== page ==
BODY BASHING

Fitness

I came upon a conversation where some women were talking about how much they had eaten during the weekend and how badly they needed to work it off.  They were discussing various parts of their body that they hated, or needed to tone more.  Before intuitive eating, I would have relished the chance to jump into that conversation, to start bashing my body or talking about the latest health information or diet I had read about.  I would have immediately and subconsciously started comparing my body to theirs (where mine always comes out inferior), hoping they would tell me that, “No, you are so thin.” Or “What, I wish I had arms like yours.  Mine shake every time I wave.” Or “Don’t worry about your stomach, your legs are to die for.”

I used to join in these body-bashing conversations hoping that the others in the conversation would do their duty by telling me my body wasn’t as bad as I thought it was.  I would leave the conversation with a small boost in my self-esteem—one that probably lasted about 10 minutes, because I inevitably began comparing all my “flaws” to their strengths.   It has been like a drug to me in my life.  I got a small high off of hearing other women discount the flaws I saw in my body and envy other parts of my body.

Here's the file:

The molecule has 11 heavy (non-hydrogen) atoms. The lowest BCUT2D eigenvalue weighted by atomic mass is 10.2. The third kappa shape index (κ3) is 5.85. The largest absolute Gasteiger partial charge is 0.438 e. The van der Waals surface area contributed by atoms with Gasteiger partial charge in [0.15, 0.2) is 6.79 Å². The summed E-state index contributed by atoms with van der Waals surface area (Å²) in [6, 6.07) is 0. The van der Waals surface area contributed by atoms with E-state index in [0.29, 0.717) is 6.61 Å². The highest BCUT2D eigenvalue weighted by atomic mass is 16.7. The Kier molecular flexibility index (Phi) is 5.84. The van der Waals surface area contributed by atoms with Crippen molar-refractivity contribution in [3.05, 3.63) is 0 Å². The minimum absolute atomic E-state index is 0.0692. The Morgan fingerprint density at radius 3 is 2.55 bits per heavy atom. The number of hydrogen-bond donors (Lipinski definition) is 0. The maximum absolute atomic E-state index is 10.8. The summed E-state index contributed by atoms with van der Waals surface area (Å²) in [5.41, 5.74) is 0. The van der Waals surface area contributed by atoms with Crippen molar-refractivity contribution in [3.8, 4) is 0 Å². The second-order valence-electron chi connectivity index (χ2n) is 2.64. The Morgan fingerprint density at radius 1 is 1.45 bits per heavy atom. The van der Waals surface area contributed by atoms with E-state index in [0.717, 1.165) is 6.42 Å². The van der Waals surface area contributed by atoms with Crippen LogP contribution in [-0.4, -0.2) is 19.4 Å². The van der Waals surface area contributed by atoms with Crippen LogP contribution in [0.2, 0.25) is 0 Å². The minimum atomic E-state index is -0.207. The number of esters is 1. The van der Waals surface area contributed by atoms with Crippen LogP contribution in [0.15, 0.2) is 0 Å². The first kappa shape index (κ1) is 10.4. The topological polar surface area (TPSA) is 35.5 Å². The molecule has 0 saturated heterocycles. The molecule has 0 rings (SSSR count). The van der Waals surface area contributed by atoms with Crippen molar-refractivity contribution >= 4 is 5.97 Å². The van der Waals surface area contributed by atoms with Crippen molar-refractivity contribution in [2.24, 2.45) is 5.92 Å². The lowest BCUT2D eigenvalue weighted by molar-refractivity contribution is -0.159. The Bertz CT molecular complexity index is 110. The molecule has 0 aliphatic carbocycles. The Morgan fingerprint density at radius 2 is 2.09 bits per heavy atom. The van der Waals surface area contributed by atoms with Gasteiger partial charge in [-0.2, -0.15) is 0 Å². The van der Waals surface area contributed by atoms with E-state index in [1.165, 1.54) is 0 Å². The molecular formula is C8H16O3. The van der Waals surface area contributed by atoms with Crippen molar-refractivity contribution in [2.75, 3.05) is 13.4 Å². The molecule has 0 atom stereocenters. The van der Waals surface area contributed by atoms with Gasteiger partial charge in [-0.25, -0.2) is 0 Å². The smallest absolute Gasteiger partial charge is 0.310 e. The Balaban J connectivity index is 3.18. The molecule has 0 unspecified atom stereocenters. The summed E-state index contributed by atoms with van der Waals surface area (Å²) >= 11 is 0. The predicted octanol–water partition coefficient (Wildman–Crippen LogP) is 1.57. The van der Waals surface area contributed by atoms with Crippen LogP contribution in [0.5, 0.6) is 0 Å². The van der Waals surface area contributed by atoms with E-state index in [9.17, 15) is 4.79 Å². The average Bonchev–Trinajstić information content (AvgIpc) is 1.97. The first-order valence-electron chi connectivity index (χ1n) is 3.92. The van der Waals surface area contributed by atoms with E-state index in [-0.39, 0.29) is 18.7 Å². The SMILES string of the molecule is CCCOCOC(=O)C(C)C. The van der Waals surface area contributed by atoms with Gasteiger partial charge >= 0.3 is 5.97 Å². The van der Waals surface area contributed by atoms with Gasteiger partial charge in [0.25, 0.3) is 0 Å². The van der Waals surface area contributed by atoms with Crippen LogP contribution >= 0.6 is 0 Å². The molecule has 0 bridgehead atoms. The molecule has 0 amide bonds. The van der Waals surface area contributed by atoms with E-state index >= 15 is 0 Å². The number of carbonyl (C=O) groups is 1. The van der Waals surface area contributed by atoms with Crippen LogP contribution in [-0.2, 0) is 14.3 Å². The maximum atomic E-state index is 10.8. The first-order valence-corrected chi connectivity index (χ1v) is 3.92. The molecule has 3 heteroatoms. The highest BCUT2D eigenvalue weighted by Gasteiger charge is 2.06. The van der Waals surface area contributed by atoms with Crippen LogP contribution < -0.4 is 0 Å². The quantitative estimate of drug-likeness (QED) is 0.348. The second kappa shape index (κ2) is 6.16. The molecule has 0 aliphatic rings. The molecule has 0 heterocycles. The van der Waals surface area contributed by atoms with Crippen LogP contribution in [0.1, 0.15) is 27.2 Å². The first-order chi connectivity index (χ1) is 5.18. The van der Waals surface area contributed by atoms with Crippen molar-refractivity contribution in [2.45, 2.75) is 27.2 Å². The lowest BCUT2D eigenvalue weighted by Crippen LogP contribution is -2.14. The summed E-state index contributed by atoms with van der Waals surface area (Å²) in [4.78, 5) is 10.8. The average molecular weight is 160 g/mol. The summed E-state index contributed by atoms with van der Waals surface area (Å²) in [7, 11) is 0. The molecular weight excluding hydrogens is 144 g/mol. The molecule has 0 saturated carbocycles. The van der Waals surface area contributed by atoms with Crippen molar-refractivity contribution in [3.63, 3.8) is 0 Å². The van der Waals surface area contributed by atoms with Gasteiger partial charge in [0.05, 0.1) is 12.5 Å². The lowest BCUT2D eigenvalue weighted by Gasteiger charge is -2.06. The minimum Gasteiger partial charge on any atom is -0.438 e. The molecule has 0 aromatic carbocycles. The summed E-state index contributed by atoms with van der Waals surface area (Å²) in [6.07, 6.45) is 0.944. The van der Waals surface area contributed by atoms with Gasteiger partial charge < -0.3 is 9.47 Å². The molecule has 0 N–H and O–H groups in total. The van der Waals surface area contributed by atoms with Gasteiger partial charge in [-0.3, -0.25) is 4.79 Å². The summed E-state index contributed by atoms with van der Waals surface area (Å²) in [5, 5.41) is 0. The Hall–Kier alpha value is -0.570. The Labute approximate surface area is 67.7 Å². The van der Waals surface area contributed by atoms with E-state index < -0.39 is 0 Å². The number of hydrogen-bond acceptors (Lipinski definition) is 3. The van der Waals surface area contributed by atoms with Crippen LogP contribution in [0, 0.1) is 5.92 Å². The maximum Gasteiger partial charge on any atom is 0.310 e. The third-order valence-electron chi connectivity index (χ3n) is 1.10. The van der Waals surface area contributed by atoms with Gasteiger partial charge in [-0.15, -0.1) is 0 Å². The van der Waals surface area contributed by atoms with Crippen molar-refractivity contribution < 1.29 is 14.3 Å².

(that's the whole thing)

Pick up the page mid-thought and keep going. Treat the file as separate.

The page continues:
Anyway, I heard this body bashing conversation going on, and I started to hyperventilate.  I wanted so badly to jump in and get that high that comes with the 10 minutes of improved self-esteem, but this time I was able to see a small glimpse of how empty that it would be.  For a moment, I felt relieved that I didn’t have to do that anymore.  And then I immediately started comparing my body to their bodies anyway.  But, I realized I was doing it, so I took some deep breaths, cried a little, and got out.  I simply walked away from the conversation and didn’t look back.

How many of you participate, initiate, or hear conversations like this, especially among women?  How do they make you feel?  What is their purpose?  What can be done to stop this pervasive culture?  Your thoughts would be appreciated!